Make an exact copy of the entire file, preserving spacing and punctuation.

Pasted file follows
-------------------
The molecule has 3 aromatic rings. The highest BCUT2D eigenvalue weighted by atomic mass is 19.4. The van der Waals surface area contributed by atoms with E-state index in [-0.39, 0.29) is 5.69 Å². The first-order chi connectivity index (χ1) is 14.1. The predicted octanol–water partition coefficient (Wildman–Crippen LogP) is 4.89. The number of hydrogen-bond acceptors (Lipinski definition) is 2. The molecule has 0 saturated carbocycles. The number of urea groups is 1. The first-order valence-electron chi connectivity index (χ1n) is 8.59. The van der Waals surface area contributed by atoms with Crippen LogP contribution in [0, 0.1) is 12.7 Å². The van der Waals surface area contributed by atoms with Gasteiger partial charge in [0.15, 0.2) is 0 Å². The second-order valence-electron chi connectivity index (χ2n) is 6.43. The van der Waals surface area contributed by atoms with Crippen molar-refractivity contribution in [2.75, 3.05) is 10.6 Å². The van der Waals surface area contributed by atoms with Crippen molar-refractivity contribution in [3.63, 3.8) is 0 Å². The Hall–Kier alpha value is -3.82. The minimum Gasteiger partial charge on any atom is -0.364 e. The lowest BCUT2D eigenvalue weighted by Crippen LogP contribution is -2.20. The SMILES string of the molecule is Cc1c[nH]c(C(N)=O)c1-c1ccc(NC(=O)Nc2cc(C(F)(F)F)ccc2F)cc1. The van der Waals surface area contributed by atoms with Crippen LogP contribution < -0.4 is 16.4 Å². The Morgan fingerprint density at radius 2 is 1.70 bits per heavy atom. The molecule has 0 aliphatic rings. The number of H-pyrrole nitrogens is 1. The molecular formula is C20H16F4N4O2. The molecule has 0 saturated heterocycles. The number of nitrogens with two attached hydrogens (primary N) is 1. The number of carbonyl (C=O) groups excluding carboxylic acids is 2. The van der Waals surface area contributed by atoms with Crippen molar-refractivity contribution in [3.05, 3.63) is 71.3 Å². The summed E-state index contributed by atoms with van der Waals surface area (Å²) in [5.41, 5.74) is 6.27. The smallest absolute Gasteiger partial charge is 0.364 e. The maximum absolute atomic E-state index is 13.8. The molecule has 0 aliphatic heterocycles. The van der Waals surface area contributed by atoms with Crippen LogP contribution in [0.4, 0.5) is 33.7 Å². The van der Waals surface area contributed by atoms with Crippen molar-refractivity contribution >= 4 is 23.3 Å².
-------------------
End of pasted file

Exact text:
The molecule has 3 aromatic rings. The highest BCUT2D eigenvalue weighted by atomic mass is 19.4. The van der Waals surface area contributed by atoms with E-state index in [-0.39, 0.29) is 5.69 Å². The first-order chi connectivity index (χ1) is 14.1. The predicted octanol–water partition coefficient (Wildman–Crippen LogP) is 4.89. The number of hydrogen-bond acceptors (Lipinski definition) is 2. The molecule has 0 saturated carbocycles. The number of urea groups is 1. The first-order valence-electron chi connectivity index (χ1n) is 8.59. The van der Waals surface area contributed by atoms with Crippen LogP contribution in [0, 0.1) is 12.7 Å². The van der Waals surface area contributed by atoms with Gasteiger partial charge in [0.15, 0.2) is 0 Å². The second-order valence-electron chi connectivity index (χ2n) is 6.43. The van der Waals surface area contributed by atoms with Crippen molar-refractivity contribution in [2.75, 3.05) is 10.6 Å². The van der Waals surface area contributed by atoms with Crippen molar-refractivity contribution in [3.63, 3.8) is 0 Å². The Hall–Kier alpha value is -3.82. The minimum Gasteiger partial charge on any atom is -0.364 e. The lowest BCUT2D eigenvalue weighted by Crippen LogP contribution is -2.20. The SMILES string of the molecule is Cc1c[nH]c(C(N)=O)c1-c1ccc(NC(=O)Nc2cc(C(F)(F)F)ccc2F)cc1. The van der Waals surface area contributed by atoms with Crippen LogP contribution < -0.4 is 16.4 Å². The Morgan fingerprint density at radius 2 is 1.70 bits per heavy atom. The molecule has 0 aliphatic rings. The number of H-pyrrole nitrogens is 1. The molecular formula is C20H16F4N4O2. The molecule has 0 saturated heterocycles. The number of nitrogens with two attached hydrogens (primary N) is 1. The number of carbonyl (C=O) groups excluding carboxylic acids is 2. The van der Waals surface area contributed by atoms with Crippen molar-refractivity contribution in [3.05, 3.63) is 71.3 Å². The summed E-state index contributed by atoms with van der Waals surface area (Å²) in [5.41, 5.74) is 6.27. The smallest absolute Gasteiger partial charge is 0.364 e. The maximum absolute atomic E-state index is 13.8. The molecule has 0 aliphatic heterocycles. The van der Waals surface area contributed by atoms with Crippen LogP contribution in [0.4, 0.5) is 33.7 Å². The van der Waals surface area contributed by atoms with Crippen molar-refractivity contribution >= 4 is 23.3 Å².